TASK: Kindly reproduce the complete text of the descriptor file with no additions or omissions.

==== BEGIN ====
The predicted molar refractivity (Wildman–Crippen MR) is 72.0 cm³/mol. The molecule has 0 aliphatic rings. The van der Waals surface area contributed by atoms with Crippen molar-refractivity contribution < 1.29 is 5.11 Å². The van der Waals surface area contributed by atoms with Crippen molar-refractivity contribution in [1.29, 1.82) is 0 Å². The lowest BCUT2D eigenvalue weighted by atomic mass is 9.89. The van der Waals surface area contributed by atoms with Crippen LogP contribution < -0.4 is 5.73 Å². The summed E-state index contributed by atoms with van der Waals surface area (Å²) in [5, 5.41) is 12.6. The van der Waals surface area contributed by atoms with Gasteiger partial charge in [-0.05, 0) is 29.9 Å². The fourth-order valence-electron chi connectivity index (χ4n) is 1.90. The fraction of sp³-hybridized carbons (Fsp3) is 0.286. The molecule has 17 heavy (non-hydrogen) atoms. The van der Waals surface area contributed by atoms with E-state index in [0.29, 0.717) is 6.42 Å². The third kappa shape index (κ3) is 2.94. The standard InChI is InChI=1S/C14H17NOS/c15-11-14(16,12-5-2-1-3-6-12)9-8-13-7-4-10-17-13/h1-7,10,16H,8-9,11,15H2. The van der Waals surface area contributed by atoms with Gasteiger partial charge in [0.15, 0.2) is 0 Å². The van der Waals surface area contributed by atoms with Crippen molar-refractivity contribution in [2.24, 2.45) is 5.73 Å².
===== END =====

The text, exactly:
The predicted molar refractivity (Wildman–Crippen MR) is 72.0 cm³/mol. The molecule has 0 aliphatic rings. The van der Waals surface area contributed by atoms with Crippen molar-refractivity contribution < 1.29 is 5.11 Å². The van der Waals surface area contributed by atoms with Crippen molar-refractivity contribution in [1.29, 1.82) is 0 Å². The lowest BCUT2D eigenvalue weighted by atomic mass is 9.89. The van der Waals surface area contributed by atoms with Crippen LogP contribution < -0.4 is 5.73 Å². The summed E-state index contributed by atoms with van der Waals surface area (Å²) in [5, 5.41) is 12.6. The van der Waals surface area contributed by atoms with Gasteiger partial charge in [-0.05, 0) is 29.9 Å². The fourth-order valence-electron chi connectivity index (χ4n) is 1.90. The fraction of sp³-hybridized carbons (Fsp3) is 0.286. The molecule has 17 heavy (non-hydrogen) atoms. The van der Waals surface area contributed by atoms with E-state index in [0.29, 0.717) is 6.42 Å². The third kappa shape index (κ3) is 2.94. The standard InChI is InChI=1S/C14H17NOS/c15-11-14(16,12-5-2-1-3-6-12)9-8-13-7-4-10-17-13/h1-7,10,16H,8-9,11,15H2. The van der Waals surface area contributed by atoms with Gasteiger partial charge in [0.15, 0.2) is 0 Å². The van der Waals surface area contributed by atoms with Crippen molar-refractivity contribution in [2.24, 2.45) is 5.73 Å².